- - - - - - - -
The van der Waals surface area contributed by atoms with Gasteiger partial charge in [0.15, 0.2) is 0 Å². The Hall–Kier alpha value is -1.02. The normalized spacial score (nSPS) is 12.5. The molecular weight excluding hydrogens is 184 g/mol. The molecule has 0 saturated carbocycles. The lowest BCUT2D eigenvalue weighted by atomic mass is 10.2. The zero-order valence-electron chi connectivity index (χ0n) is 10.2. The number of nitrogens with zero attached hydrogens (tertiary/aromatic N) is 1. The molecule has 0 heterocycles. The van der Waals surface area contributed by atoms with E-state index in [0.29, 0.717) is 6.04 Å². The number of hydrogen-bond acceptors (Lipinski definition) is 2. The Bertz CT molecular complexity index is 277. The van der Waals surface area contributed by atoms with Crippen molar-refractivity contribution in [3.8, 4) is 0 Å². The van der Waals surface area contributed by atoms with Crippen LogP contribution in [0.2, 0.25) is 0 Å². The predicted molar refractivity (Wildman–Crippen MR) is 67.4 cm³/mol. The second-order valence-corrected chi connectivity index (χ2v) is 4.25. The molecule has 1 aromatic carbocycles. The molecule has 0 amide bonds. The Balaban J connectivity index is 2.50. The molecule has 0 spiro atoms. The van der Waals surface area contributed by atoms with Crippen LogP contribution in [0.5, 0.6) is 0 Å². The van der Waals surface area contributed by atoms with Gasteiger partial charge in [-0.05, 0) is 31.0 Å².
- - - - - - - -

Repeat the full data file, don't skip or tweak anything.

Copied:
The van der Waals surface area contributed by atoms with Gasteiger partial charge in [0.15, 0.2) is 0 Å². The Hall–Kier alpha value is -1.02. The normalized spacial score (nSPS) is 12.5. The molecular weight excluding hydrogens is 184 g/mol. The molecule has 0 saturated carbocycles. The lowest BCUT2D eigenvalue weighted by atomic mass is 10.2. The zero-order valence-electron chi connectivity index (χ0n) is 10.2. The number of nitrogens with zero attached hydrogens (tertiary/aromatic N) is 1. The molecule has 0 heterocycles. The van der Waals surface area contributed by atoms with E-state index in [0.29, 0.717) is 6.04 Å². The number of hydrogen-bond acceptors (Lipinski definition) is 2. The Bertz CT molecular complexity index is 277. The van der Waals surface area contributed by atoms with Crippen molar-refractivity contribution in [3.8, 4) is 0 Å². The van der Waals surface area contributed by atoms with Crippen LogP contribution in [0.2, 0.25) is 0 Å². The predicted molar refractivity (Wildman–Crippen MR) is 67.4 cm³/mol. The second-order valence-corrected chi connectivity index (χ2v) is 4.25. The molecule has 1 aromatic carbocycles. The molecule has 0 amide bonds. The Balaban J connectivity index is 2.50. The molecule has 0 spiro atoms. The van der Waals surface area contributed by atoms with Crippen LogP contribution in [0.5, 0.6) is 0 Å². The van der Waals surface area contributed by atoms with Gasteiger partial charge in [-0.05, 0) is 31.0 Å².